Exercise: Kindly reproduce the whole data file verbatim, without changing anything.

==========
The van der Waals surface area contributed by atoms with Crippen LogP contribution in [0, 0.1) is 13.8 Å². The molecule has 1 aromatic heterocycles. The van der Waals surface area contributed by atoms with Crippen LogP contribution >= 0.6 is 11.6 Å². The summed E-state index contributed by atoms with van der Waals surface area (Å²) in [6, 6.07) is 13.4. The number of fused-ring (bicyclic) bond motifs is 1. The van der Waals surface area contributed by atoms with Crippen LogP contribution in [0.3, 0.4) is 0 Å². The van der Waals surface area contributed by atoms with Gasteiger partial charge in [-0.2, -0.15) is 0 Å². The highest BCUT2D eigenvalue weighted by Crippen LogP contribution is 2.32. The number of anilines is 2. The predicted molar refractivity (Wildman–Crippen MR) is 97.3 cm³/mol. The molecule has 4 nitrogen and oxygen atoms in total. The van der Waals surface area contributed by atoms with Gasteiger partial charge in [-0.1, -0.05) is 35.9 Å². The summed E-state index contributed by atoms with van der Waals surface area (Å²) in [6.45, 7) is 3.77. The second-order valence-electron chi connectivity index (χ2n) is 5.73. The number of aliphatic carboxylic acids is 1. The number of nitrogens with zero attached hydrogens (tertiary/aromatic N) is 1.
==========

The van der Waals surface area contributed by atoms with Crippen LogP contribution in [0, 0.1) is 13.8 Å². The molecule has 1 aromatic heterocycles. The van der Waals surface area contributed by atoms with Crippen LogP contribution >= 0.6 is 11.6 Å². The summed E-state index contributed by atoms with van der Waals surface area (Å²) in [6, 6.07) is 13.4. The number of fused-ring (bicyclic) bond motifs is 1. The van der Waals surface area contributed by atoms with Crippen LogP contribution in [0.3, 0.4) is 0 Å². The van der Waals surface area contributed by atoms with Gasteiger partial charge in [-0.2, -0.15) is 0 Å². The highest BCUT2D eigenvalue weighted by Crippen LogP contribution is 2.32. The number of anilines is 2. The predicted molar refractivity (Wildman–Crippen MR) is 97.3 cm³/mol. The molecule has 4 nitrogen and oxygen atoms in total. The van der Waals surface area contributed by atoms with Gasteiger partial charge in [-0.1, -0.05) is 35.9 Å². The summed E-state index contributed by atoms with van der Waals surface area (Å²) in [6.45, 7) is 3.77. The second-order valence-electron chi connectivity index (χ2n) is 5.73. The number of aliphatic carboxylic acids is 1. The number of nitrogens with zero attached hydrogens (tertiary/aromatic N) is 1.